By Patricia Levesque, Executive Director
When Florida’s legislature opened its 1999 session—twenty years ago this week—we had an education system that had been failing its children for generations. In fourth-grade classrooms across the state, nearly half our students were reading severely below grade level. Even more students were low performers in math, ranking well below the national average.
In Florida’s high schools, only half the students graduated on time, if they graduated at all. And for those who aspired to college? Florida ranked among the ten worst states for students completing Advanced Placement courses.
Enter the A+ Plan for Education.
Governor Jeb Bush and the 1999 Legislature took bold action to overhaul Florida’s failing system, increasing accountability for schools, rewarding them for student learning outcomes and creating unprecedented education options for students. The A+ Plan was well named, because now, two decades later, Florida is a national leader in rising student achievement.
Consider our progress:
- Florida’s fourth graders are 5th in the nation in reading achievement and 7thin math.
- Our high school graduation rate has climbed for more than a decade, to an all-time high (86 percent) this past year.
- And Advanced Placement courses? Florida is the top state in the nation for percentage of students taking these rigorous courses and 3rd in successful completion.
Florida’s families also have access to one of the country’s broadest set of education options to help their children succeed: from universal public school choice, statewide virtual learning and public charter schools to scholarships for low-income families, students with disabilities, bullied students, struggling readers and more.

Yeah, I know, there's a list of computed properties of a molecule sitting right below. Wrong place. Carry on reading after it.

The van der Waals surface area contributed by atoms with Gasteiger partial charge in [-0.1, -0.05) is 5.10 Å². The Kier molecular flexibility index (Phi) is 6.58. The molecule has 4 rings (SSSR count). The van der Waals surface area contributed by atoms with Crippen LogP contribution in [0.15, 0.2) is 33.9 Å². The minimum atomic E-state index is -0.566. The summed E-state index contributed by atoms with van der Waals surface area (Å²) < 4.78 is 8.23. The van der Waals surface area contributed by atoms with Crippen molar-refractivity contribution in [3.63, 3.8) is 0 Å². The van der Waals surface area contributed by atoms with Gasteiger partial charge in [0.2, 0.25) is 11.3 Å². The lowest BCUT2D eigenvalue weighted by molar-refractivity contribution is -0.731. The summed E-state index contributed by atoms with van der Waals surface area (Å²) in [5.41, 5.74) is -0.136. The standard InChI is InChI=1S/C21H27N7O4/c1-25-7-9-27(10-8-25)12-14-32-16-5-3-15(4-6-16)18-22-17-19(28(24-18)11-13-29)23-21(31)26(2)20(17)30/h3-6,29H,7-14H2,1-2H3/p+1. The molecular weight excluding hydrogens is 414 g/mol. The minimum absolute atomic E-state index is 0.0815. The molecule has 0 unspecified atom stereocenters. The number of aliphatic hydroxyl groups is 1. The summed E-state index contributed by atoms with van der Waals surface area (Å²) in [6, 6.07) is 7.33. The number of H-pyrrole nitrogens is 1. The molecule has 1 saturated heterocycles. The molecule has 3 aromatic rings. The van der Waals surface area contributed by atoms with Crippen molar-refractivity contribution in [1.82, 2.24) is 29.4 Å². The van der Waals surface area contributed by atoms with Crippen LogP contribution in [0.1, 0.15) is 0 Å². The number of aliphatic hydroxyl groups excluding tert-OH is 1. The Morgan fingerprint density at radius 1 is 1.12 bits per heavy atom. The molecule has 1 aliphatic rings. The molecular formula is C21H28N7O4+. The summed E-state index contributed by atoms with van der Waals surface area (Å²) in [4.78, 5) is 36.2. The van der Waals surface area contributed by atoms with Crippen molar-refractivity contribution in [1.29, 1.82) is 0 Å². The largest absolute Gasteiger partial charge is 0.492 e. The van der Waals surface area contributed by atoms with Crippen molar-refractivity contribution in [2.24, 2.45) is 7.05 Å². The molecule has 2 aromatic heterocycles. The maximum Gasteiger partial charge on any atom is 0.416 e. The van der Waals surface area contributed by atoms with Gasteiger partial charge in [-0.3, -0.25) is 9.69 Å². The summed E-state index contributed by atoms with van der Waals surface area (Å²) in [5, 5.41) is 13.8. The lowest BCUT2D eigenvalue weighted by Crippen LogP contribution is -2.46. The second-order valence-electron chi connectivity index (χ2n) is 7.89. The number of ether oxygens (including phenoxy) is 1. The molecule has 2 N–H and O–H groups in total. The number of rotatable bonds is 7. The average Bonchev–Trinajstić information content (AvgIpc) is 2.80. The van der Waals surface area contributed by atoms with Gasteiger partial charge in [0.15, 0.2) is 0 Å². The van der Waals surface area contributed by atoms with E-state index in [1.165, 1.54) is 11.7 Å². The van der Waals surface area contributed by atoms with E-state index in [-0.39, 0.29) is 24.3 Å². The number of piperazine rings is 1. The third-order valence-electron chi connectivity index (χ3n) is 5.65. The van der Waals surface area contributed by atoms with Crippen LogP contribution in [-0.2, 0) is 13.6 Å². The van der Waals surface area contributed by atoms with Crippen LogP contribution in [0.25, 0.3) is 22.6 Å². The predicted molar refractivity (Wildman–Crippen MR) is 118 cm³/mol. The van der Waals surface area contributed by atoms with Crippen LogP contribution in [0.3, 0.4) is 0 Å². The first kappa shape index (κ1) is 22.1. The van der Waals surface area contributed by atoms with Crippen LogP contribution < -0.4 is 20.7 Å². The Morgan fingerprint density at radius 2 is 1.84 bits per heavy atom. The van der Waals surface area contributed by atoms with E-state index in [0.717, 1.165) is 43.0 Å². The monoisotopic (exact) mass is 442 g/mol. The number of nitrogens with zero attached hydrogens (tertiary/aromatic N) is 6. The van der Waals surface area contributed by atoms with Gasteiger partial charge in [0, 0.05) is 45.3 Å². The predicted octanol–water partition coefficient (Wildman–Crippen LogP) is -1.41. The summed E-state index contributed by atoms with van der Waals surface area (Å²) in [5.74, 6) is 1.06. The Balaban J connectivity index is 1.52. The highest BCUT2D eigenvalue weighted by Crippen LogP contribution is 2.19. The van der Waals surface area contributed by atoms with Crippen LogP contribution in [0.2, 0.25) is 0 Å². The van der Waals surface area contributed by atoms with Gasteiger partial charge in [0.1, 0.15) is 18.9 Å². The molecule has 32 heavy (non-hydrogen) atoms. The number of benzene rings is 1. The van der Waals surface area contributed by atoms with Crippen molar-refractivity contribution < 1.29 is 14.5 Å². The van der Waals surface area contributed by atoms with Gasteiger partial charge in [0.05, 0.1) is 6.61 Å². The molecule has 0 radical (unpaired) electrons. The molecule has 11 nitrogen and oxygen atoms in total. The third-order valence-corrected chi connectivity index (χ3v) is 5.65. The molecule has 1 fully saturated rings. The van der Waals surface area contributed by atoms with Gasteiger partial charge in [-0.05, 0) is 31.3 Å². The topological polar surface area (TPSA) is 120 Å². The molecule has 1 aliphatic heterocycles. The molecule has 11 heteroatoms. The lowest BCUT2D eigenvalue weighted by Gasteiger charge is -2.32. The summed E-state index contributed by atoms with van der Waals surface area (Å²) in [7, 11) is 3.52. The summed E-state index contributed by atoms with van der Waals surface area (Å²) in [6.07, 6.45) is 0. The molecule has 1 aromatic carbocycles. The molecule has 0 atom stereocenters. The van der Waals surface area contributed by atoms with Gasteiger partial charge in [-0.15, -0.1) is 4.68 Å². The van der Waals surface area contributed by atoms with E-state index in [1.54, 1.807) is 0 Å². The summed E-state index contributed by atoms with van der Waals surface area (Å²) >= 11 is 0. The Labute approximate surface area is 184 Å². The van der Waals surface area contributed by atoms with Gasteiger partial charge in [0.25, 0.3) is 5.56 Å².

But as Governor Bush has encouraged Florida leaders over the past two decades: success is never final and reform is never finished. The work to ensure every child in Florida has access to a quality education – and with it, the chance to succeed in life – is a moral imperative.
Today, far too many students are assigned to schools that are not meeting their educational needs. More than a hundred thousand students are on waiting lists for public charter schools or private education scholarships, and many others would like access to different public schools, but they cannot afford the transportation to make the move. Too many families are searching for an environment that is a better fit for their child, but those education options remain out of reach.
With this legislative session, Florida’s leaders have real opportunities to continue the state’s impressive work on behalf of students.
Governor Ron DeSantis has quickly established himself as a true champion of education reform, already announcing impressive proposals to advance career and technical education and dramatically expand school choice.
Under the leadership of Governor DeSantis and reform allies in the Legislature, Florida is in a great position to once again raise the bar of excellence by giving more hard-working families access to education options that best fit their children, no matter their income level. We must improve the quality and realign education pathways with current workforce demands, ensuring a 21st-century focus on computer science and expanded access to high quality career education and college credit coursework.
We must double down on our commitment to early literacy and next generation learning. And we must continue to attract, develop and support excellent teachers who are the backbone of our education system.
The Foundation for Florida’s Future is optimistic about the 60 days ahead, as legislators convene in Tallahassee to make a difference on behalf of all Floridians. We hope they’ll be inspired by those who crafted and championed the A+ Plan twenty years ago and, quite literally, changed Florida’s future.